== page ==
Now more than ever, the home is a bustling multi-use space; a school, the office, the gym, and a place to wind down or host spectacular (socially distanced) garden parties.
Defaqto, a leading financial information, ratings and fintech business that offers unbiased product information, provided as Star Ratings to help consumers make better informed decisions look at what effect (if any) all these changes to our homes have on our home insurance?
Running a business
Running a business in addition to your main job is nothing new but this pandemic has forced many to re-think the way they live and work on a much larger scale. Spare rooms, kitchen tables and garden sheds around the country have not only become remote workspaces but many have also become the headquarters for a business.
However, these spaces were not designed to be business premises and nor was the insurance that covers them. This could leave budding entrepreneurs out of pocket should the worst happen.
Depending on the business, there may be different considerations you need to take:
Making food at home and selling it for a profit has increased in lockdown. Unfortunately, this would not be covered under your home insurance and may even invalidate it. A standard policy would not cover any claim arising from the business itself, such as a fire, and would not cover any stock or equipment owned for the business under standard contents insurance.
There has also been a boom in ‘Etsy entrepreneurs’, arts and crafts-based businesses where the goods are sold online. As with home cooking, a standard insurance policy is unlikely to cover a craft-based business.
Personal trainers and/or fitness instructors will usually have personal liability insurance to cover them for any liability because of their teaching but this will not necessarily extend to their home. Allowing the public into your home or garden for business could invalidate your cover altogether. This applies to customers coming to collect goods too, so it is worth checking what cover you have in place first.
Standard home insurance products are designed to cover your property for domestic use and not as a business, although most will allow you to do office work from home and cover general equipment such as computers, printers etc. However, If you are using your home as a business premises, storing stock or having customers visit, you could invalidate your policy. It is worth discussing any business plans with your insurer to see what cover they can give you.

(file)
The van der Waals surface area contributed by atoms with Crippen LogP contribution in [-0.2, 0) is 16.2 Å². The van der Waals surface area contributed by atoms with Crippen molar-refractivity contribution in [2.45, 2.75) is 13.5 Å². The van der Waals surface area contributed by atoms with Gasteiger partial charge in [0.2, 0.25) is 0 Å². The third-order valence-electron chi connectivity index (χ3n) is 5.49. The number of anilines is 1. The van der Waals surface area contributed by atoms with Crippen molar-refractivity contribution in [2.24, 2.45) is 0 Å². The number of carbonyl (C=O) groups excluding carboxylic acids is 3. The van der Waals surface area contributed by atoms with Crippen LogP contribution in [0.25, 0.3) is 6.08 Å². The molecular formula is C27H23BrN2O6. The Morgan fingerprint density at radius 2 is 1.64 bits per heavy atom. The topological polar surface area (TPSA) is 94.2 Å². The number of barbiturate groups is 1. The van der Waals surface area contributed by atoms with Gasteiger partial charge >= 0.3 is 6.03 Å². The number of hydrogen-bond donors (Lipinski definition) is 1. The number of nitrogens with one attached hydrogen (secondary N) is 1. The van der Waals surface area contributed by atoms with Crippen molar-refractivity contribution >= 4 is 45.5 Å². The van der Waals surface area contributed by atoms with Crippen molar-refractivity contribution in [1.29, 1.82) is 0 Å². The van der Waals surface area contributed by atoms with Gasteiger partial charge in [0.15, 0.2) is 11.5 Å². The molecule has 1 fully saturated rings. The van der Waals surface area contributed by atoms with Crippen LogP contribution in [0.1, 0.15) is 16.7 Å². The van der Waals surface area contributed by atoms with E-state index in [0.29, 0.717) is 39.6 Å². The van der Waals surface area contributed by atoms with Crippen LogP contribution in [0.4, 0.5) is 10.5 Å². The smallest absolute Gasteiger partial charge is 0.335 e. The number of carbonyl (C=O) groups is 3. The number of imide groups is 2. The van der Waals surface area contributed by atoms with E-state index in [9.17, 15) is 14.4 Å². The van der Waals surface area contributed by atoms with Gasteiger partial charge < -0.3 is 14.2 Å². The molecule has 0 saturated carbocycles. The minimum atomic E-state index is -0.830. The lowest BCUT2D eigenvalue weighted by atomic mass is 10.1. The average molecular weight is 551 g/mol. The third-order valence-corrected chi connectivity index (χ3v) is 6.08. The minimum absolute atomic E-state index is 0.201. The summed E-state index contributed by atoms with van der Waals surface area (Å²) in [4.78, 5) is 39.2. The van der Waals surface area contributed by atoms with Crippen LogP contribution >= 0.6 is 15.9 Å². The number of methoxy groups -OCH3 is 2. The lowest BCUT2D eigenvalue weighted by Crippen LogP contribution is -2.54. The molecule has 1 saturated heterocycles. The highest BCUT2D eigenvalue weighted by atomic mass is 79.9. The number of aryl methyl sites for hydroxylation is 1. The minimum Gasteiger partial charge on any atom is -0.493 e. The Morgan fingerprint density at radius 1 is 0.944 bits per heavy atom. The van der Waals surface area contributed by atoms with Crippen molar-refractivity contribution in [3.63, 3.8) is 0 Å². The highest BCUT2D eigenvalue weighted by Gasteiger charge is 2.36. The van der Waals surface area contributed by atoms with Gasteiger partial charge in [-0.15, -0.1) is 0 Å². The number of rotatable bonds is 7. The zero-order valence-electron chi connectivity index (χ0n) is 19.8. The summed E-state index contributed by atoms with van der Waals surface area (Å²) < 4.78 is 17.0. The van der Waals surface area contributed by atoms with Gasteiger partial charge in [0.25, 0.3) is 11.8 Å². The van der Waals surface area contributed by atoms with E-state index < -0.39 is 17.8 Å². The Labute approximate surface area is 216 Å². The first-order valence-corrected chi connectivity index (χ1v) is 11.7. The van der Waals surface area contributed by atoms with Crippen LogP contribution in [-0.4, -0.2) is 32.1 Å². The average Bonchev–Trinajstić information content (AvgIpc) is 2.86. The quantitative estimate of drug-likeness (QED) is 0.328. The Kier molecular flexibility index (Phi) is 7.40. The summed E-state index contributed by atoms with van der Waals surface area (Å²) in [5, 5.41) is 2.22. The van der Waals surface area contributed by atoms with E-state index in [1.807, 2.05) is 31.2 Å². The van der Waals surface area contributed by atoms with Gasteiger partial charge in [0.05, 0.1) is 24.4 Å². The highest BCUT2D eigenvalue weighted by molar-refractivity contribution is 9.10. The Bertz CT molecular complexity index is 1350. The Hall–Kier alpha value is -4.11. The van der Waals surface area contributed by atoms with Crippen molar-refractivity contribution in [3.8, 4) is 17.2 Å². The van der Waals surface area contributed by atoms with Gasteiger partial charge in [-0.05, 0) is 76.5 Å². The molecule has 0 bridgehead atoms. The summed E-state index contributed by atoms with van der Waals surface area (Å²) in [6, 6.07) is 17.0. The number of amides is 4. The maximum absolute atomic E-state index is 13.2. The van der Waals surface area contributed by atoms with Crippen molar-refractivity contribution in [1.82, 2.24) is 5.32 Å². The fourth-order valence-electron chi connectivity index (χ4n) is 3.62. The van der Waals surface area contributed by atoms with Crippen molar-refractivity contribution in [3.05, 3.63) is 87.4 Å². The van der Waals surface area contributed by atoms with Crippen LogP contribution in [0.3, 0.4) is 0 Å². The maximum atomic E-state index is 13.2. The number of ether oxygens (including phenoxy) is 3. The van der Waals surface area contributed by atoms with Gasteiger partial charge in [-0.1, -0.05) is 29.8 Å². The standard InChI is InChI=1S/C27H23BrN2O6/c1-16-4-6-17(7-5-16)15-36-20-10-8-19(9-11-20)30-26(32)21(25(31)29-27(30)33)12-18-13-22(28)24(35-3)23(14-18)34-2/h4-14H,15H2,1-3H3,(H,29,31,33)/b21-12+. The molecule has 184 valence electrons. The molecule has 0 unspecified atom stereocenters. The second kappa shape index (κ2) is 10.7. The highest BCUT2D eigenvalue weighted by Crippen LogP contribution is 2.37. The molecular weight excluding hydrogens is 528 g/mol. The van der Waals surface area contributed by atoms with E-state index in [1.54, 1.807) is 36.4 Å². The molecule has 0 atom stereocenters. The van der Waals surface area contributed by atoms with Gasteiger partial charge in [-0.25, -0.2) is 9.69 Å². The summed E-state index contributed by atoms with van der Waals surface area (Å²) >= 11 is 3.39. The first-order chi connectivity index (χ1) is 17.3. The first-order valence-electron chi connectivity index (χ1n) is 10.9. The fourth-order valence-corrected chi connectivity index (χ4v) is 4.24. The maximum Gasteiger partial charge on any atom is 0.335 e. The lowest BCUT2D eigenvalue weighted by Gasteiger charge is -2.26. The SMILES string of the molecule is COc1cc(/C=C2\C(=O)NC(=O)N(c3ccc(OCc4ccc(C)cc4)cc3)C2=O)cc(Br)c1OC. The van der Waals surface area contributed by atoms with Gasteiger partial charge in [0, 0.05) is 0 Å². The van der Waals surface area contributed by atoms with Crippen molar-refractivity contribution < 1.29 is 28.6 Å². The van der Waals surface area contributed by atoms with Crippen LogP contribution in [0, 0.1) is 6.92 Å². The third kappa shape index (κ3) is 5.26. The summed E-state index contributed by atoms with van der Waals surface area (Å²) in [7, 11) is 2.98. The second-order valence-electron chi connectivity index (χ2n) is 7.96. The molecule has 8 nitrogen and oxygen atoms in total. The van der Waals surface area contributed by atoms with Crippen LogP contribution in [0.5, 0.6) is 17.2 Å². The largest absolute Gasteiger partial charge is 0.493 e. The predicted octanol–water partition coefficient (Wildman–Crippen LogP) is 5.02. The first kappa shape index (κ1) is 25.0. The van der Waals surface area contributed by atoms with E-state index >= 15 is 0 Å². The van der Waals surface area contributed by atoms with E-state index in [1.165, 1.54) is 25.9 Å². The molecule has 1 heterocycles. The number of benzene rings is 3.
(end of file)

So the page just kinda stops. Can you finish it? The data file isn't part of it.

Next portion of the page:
Keeping the garden and your home safe
With foreign holidays uncertain it has been the year of the ‘garden getaway’.
However, our backyards are less secure than our home, offering little protection from thieves and the elements. Because of this, insurance cover is usually limited, and gardeners could find themselves left out of pocket should something happen.
Here are some top tips to make sure you are covered:
- Take steps to make your garden more secure to help deter thieves. It is impossible to stop a determined burglar from breaking in, but security lighting or CCTV will help to put them off. Another tip is to plant prickly hedges and plants around the walls.
- Check what you are storing in your shed and make sure you have enough insurance cover for it. One in five policies (20%) covers between £250 and £2,000. Some policies offer cover for the value of items and others cover a percentage of the contents sum insured, so it’s worth checking that you have adequate cover.
- Remember to lock your sheds and outbuildings. You are unlikely to be covered by your insurance if you leave your buildings unsecured.
- There is little to no insurance for things left out in the open, so try to secure any expensive items in the garden in a shed or outbuilding, such as gas-fired barbecues and patio heaters. Put your postcode on expensive items and that way you are more likely to get them back if they are taken.
- Check your fences and repair or replace them as they wear. Most home insurance policies don’t cover fences damaged by storms, so it is wise to keep them in good repair to limit storm damage. Keeping your fences in good repair will also help keep your garden secure.
- If you have a hot tub that is not built-in, take care that you place it on a flat surface where it can’t be damaged by sharp edges. Remember that any water damage to your home because of a leak from your hot tub may not be covered on your home insurance.
Insurance policies that cover gardens will usually include loss or damage caused by fire or theft but will often exclude damage by storm or flood. When it comes to fences, walls, gates and hedges, gardeners and homeowners may well find themselves footing the bill for damage to these garden boundaries. Most policies will only provide cover if they are damaged by a flying or falling object such as falling branches or trees. They will not be covered should the damage be caused by storm, flood or frost.